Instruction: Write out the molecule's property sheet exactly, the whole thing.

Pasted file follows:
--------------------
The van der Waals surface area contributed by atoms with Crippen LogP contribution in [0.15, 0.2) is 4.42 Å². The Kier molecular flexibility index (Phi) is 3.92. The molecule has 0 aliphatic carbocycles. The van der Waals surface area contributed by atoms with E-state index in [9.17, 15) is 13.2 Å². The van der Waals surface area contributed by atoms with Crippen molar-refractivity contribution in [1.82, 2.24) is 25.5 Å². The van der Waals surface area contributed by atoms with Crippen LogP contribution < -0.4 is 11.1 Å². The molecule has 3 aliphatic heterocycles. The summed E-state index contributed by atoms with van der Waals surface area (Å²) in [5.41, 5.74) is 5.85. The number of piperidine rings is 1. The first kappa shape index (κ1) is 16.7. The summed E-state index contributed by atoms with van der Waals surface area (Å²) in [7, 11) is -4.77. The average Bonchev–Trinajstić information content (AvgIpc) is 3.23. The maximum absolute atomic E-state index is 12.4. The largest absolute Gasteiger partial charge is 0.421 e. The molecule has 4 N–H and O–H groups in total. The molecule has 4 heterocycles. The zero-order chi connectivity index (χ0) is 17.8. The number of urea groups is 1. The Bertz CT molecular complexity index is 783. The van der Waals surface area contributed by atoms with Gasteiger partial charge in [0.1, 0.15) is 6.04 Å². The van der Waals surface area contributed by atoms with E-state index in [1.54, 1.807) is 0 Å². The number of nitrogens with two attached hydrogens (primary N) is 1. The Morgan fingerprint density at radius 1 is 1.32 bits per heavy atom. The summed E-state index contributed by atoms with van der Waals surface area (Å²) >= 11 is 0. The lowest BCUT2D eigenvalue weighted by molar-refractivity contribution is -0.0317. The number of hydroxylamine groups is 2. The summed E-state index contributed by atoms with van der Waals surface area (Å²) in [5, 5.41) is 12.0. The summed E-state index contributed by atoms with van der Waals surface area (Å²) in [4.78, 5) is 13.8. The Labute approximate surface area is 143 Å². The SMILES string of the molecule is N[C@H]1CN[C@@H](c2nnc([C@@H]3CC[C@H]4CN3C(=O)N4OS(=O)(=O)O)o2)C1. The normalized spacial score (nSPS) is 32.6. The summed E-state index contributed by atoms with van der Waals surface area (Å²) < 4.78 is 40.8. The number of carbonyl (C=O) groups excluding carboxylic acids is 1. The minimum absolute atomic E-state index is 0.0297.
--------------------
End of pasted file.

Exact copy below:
The van der Waals surface area contributed by atoms with Crippen LogP contribution in [0.15, 0.2) is 4.42 Å². The Kier molecular flexibility index (Phi) is 3.92. The molecule has 0 aliphatic carbocycles. The van der Waals surface area contributed by atoms with E-state index in [9.17, 15) is 13.2 Å². The van der Waals surface area contributed by atoms with Crippen molar-refractivity contribution in [1.82, 2.24) is 25.5 Å². The van der Waals surface area contributed by atoms with Crippen LogP contribution < -0.4 is 11.1 Å². The molecule has 3 aliphatic heterocycles. The summed E-state index contributed by atoms with van der Waals surface area (Å²) in [5.41, 5.74) is 5.85. The number of piperidine rings is 1. The first kappa shape index (κ1) is 16.7. The summed E-state index contributed by atoms with van der Waals surface area (Å²) in [7, 11) is -4.77. The average Bonchev–Trinajstić information content (AvgIpc) is 3.23. The maximum absolute atomic E-state index is 12.4. The largest absolute Gasteiger partial charge is 0.421 e. The molecule has 4 N–H and O–H groups in total. The molecule has 4 heterocycles. The zero-order chi connectivity index (χ0) is 17.8. The number of urea groups is 1. The Bertz CT molecular complexity index is 783. The van der Waals surface area contributed by atoms with Gasteiger partial charge in [0.1, 0.15) is 6.04 Å². The van der Waals surface area contributed by atoms with E-state index in [1.54, 1.807) is 0 Å². The number of nitrogens with two attached hydrogens (primary N) is 1. The Morgan fingerprint density at radius 1 is 1.32 bits per heavy atom. The summed E-state index contributed by atoms with van der Waals surface area (Å²) >= 11 is 0. The lowest BCUT2D eigenvalue weighted by molar-refractivity contribution is -0.0317. The number of hydroxylamine groups is 2. The summed E-state index contributed by atoms with van der Waals surface area (Å²) in [5, 5.41) is 12.0. The summed E-state index contributed by atoms with van der Waals surface area (Å²) in [4.78, 5) is 13.8. The Labute approximate surface area is 143 Å². The SMILES string of the molecule is N[C@H]1CN[C@@H](c2nnc([C@@H]3CC[C@H]4CN3C(=O)N4OS(=O)(=O)O)o2)C1. The normalized spacial score (nSPS) is 32.6. The summed E-state index contributed by atoms with van der Waals surface area (Å²) < 4.78 is 40.8. The number of carbonyl (C=O) groups excluding carboxylic acids is 1. The minimum absolute atomic E-state index is 0.0297.